Accessing Medical Records In Medical Malpractice Cases
Patient injury, following medical treatment, can create an opportunity for the victim to receive reimbursement for the costs associated with his/her injuries. This is typically accomplished through filing a medical malpractice lawsuit. Engaging the services of an experienced medical malpractice attorney is essential for having a viable chance at succeeding in a medical malpractice matter. One requirement of a medical malpractice lawsuit, and any lawsuit really, is being able to prove the error on the part of the medical professional. As part of this proof, an attorney often needs to access the records of the medical facility or medical professional showing similar adverse medical events. Historically, medical professionals were reluctant to give this information up so easily, and were able to cite privacy laws – of the other patients – as prohibiting them from disclosing such information. However, Florida voters changed the State Constitution, nearly two decades ago, to permit access to the records of a medical facility or medical professional concerning adverse medical incidents, provided the privacy of the other patients is maintained. Shands Jacksonville Medical Center has recently instituted legal action to have this law invalidated in light of a federal law which limits the disclosure of such records to safety organizations, in an effort to determine ways in which medical entities can alleviate future errors, and not to patients.
Florida’s Medical Record Access Law
Pursuant to Florida law, Floridian patients have a legal right to access to any records made or received in the course of business by a medical facility or medical professional relating to any adverse medical incident. In doing so, the law holds that the identity of any patients involved in the incidents are not to be disclosed, and any privacy restrictions imposed by federal law must be maintained. In passing this law, the Florida Legislature seemed to specifically intend to allow evidence of previous errors be passed to the current injured individual, assuming the identity of the patients involved in the previous errors can be kept private.
Shands is asserting protection under a federal law known as the Patient Safety and Quality Improvement Act. This Act permits hospitals to voluntarily submit information about medical errors to patient safety organizations, to encourage health providers to submit information that could be analyzed and used to prevent future medical errors. By disclosing this information to the patient, Shands asserts, it would be violative of the federal law, and the U.S. Department of Health and Human Services would then be permitted to impose fines against Shands for violating the Act’s nondisclosure requirements.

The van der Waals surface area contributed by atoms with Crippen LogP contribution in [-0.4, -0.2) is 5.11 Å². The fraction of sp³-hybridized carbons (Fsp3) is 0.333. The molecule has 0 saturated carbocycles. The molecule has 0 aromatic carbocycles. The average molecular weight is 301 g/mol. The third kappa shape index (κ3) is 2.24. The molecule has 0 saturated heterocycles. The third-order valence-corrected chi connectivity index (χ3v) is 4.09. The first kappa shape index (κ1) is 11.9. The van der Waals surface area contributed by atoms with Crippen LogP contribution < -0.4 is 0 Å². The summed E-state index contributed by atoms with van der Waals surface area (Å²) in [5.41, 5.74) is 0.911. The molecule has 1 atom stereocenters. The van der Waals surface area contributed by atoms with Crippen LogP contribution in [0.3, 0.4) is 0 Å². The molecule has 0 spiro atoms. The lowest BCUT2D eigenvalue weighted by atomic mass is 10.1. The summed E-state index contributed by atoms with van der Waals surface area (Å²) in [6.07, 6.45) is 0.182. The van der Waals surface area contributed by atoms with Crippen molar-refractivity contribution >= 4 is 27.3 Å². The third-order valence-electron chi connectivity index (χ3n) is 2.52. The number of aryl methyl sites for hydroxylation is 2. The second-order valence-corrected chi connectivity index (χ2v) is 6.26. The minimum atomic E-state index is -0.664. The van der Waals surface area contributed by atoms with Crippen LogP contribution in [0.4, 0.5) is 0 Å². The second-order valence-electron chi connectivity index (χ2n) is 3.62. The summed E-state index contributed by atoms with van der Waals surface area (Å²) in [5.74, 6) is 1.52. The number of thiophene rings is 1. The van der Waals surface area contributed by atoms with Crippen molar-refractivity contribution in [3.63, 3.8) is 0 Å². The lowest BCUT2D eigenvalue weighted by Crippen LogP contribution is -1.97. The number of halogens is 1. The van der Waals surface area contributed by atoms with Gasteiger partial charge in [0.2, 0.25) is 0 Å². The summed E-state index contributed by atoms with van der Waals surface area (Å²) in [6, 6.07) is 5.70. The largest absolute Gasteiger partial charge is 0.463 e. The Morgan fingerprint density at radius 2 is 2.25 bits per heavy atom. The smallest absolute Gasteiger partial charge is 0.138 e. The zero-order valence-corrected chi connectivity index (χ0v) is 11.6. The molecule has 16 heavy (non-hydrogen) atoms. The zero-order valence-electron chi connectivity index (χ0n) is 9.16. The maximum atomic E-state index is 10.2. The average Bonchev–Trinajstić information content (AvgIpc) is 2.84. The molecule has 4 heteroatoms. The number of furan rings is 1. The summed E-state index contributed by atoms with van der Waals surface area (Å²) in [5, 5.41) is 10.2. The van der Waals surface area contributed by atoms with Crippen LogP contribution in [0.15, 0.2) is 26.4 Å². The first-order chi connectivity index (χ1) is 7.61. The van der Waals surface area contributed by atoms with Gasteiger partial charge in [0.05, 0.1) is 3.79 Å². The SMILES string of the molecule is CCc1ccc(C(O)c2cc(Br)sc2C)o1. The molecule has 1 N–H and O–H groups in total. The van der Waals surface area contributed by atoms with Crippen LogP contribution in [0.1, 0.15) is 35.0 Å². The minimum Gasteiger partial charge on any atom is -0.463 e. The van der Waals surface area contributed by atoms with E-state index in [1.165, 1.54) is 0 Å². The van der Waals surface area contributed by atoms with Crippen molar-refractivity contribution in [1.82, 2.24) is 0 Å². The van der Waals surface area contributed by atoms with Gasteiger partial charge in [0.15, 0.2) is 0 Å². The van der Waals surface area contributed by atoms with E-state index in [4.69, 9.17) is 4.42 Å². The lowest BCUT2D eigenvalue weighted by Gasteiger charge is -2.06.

While it is impossible to accurately predict how the Shands case may end, it is important to realize that only the U.S. or Florida Supreme Courts can invalidate a Florida law. As this lawsuit is in its initial stages, it is even more difficult to predict the resolution. However, in a similar case in front of the Florida Supreme Court (an opinion which was never issued, as the parties settled their differences outside of court prior to a ruling), the Court seemed very concerned that a medical malpractice plaintiff may be barred from accessing such medical records, in direct conflict of the will of Florida voters, and severely restricting the ability of an injured medical malpractice victim from having all the tools necessary to prove his/her claim.
Seek Legal Advice
If you suffered an injury due to an interaction with a medical professional, and you are curious about your options, contact the experienced Miami medical malpractice attorneys at Pita Weber & Del Prado as soon as possible. We have years of experience in such matters, including preparing as ironclad a case as possible. Contact our office today for an initial consultation.